The City of Windhoek has approved a review of their five-year electrification plan, which was implemented in 2017 and reviewed in 2019 and 2020.
During an ordinary council meeting held on Friday, they were informed that phases 1, 2 and 3 of the initiative were successfully implemented, resulting in a total of 3 200 households being electrified in the Moses Garoeb, Tobias Hainyeko, Samora Machel and Khomasdal constituencies.
The approved review aims to incorporate lessons learned during the implementation of the previous phases, which include challenges associated with the electrification of land which is already occupied because of the mismatch between township layouts and the actual situation on the ground.
Other challenges include the congestion of people in some informal settlements.
“If the budget allocation is not utilised due to challenges and difficulties on the ground, it is reduced during the city’s budget review period in September-October; a mismatch between the city and national government’s financial years,” the council noted.
The 2021/2022 electrification project plans to provide electricity to 1 500 individual connections and 11 markets in the Moses Garoeb, Tobias Hainyeko, Samora Machel and Khomasdal constituencies.
A financial model prepared as part of the collaboration agreement between the municipal council and the USAID Southern Africa Energy Programme (SAEP) shows the city will require over N$700 million over eight years to complete the electrification of Windhoek’s informal settlement areas.
“This means that the City of Windhoek needs N$100 million annually over the next eight years. In light of this, the city’s strategic executives for electricity and finance were granted approval to approach financial institutions on behalf of the City of Windhoek for the financing of the electrification in Windhoek’s informal settlements,” reads a statement released by the city.
Meanwhile, the council has approved the application by the National Emergency Care Centre (NECC) to lease the Rhino Garment main warehouse for the establishment of an emergency care centre.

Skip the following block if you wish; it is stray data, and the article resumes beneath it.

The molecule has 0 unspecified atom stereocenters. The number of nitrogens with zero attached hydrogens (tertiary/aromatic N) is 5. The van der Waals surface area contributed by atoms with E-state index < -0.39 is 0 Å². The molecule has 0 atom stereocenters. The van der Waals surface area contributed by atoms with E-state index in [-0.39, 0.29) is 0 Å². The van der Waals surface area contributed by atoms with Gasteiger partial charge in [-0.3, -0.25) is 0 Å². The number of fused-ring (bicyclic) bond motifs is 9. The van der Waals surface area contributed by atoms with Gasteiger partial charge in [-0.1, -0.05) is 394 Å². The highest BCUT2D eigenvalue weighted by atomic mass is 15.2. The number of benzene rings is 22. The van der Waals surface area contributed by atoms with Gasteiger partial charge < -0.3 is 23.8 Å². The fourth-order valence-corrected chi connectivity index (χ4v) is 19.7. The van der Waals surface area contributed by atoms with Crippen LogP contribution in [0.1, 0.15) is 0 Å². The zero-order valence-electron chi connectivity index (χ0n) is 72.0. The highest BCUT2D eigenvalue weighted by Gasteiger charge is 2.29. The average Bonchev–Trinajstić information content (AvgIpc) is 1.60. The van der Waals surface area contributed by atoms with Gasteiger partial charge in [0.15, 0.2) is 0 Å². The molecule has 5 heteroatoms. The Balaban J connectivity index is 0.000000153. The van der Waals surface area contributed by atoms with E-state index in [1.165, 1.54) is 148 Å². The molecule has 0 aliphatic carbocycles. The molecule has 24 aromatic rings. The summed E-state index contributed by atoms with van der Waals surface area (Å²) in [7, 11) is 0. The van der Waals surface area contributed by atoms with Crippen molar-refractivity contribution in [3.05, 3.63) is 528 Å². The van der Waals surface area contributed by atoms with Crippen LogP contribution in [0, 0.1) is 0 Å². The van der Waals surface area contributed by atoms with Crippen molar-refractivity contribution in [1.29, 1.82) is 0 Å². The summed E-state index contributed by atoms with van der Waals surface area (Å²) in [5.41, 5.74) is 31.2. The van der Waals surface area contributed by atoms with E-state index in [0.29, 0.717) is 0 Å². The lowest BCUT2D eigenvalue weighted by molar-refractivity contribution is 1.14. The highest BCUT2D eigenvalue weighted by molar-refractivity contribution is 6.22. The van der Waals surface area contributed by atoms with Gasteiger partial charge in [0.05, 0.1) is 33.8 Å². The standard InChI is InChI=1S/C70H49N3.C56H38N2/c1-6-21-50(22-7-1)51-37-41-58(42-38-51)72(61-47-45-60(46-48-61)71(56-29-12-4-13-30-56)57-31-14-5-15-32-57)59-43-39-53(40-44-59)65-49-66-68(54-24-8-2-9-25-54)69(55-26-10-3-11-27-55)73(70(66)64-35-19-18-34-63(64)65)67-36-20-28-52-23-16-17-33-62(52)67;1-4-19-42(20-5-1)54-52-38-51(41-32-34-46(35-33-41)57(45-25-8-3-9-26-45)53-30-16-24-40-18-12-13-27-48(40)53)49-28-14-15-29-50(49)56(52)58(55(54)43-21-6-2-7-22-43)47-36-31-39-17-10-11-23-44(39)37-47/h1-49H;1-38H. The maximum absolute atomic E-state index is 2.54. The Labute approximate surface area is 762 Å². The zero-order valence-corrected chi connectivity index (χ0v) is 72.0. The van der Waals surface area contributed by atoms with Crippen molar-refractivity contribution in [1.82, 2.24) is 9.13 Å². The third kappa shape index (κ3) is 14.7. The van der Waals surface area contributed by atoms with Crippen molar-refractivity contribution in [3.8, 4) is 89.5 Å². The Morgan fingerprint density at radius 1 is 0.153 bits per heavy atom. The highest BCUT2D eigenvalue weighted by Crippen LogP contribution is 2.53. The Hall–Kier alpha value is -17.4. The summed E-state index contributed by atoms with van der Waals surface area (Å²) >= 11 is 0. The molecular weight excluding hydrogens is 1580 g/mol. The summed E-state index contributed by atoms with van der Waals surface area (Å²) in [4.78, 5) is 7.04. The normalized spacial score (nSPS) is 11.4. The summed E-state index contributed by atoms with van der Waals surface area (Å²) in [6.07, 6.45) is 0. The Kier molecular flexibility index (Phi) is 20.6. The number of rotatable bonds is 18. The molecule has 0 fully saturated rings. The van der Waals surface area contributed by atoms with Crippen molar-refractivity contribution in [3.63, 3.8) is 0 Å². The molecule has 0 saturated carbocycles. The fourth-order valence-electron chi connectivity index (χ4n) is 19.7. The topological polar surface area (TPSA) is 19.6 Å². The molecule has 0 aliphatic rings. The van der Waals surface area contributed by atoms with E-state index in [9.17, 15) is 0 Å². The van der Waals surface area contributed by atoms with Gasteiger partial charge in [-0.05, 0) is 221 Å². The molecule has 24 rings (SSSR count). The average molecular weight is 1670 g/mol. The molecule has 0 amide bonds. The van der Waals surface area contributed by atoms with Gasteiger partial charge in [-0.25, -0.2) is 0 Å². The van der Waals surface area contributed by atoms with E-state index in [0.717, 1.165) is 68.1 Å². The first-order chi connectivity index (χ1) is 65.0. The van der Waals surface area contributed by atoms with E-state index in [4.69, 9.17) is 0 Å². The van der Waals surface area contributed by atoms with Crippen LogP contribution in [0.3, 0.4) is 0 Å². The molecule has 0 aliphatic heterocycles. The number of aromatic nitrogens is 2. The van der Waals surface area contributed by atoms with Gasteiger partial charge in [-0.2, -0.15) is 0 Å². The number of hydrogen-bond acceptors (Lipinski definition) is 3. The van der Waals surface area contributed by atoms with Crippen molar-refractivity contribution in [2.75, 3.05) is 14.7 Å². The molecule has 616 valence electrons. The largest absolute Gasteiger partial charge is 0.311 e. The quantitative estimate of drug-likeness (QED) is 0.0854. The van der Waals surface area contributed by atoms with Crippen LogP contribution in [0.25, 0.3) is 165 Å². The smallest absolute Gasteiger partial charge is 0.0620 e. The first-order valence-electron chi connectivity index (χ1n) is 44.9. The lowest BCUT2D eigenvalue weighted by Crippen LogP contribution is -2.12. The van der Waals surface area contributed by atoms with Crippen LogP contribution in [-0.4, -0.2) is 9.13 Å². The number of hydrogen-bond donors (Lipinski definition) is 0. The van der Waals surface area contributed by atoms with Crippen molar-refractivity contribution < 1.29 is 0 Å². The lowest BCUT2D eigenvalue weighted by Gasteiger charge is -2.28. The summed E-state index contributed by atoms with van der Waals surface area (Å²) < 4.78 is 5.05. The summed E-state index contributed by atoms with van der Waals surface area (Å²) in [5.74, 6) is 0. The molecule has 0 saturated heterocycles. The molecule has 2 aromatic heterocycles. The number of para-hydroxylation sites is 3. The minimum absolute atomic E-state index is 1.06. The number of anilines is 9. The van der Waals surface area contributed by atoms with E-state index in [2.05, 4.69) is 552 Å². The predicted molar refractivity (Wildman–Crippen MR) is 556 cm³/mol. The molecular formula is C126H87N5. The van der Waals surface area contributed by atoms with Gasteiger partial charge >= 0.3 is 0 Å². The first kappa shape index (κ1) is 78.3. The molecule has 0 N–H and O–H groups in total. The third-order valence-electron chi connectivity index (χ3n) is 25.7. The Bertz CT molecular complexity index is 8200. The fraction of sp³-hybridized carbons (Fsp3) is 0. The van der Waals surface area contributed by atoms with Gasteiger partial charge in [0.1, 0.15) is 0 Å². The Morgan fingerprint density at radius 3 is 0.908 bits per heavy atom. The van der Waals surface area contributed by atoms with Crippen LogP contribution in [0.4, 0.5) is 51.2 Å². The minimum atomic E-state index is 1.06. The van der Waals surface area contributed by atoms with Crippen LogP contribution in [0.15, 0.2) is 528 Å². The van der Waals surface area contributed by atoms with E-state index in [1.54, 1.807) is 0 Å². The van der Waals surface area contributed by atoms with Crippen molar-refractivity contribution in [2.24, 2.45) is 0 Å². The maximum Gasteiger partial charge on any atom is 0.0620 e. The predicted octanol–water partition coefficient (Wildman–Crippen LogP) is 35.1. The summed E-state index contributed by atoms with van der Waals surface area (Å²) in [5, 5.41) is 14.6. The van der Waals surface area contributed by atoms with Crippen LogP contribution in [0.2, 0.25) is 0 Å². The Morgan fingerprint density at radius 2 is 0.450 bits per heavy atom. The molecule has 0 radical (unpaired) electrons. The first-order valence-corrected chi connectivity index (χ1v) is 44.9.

The application, dated 5 July 2021, indicated that the applicant will set up a Section 21 entity, and will be filling the gap between public and private healthcare facilities in the quality and cost of services.
The application was approved on condition that the Section 21 company registration documents be submitted to council within 30 days.
Another condition imposed by the council is that the applicant obtains the necessary approvals from the Ministry of Health and Social Services, and apply for a fitness certificate at the city.
“The applicant must implement an appropriate healthcare risk waste management system to ensure that all the waste generated at the facility is properly disposed of. The applicant will be responsible for running expenses, including water, electricity and security services. The applicant will not pay rent, as this will be offset as council’s contribution towards the noble project”, the documents show.
Another condition is that the applicant is expected to return the facility to its original state after the duration of the agreement.
The council also approved a grant of N$1.6 million from the Roads Authority and the Road Fund Administration (RFA) for the provision of new traffic lights in terms of section 30(1)(z)(i) of the Local Authorities Act, 1992 (Act 23 of 1992) (as amended).
The new traffic lights will be erected in the north-western suburbs of Windhoek. To save on costs, the majority of the work will be done in-house by the City of Windhoek.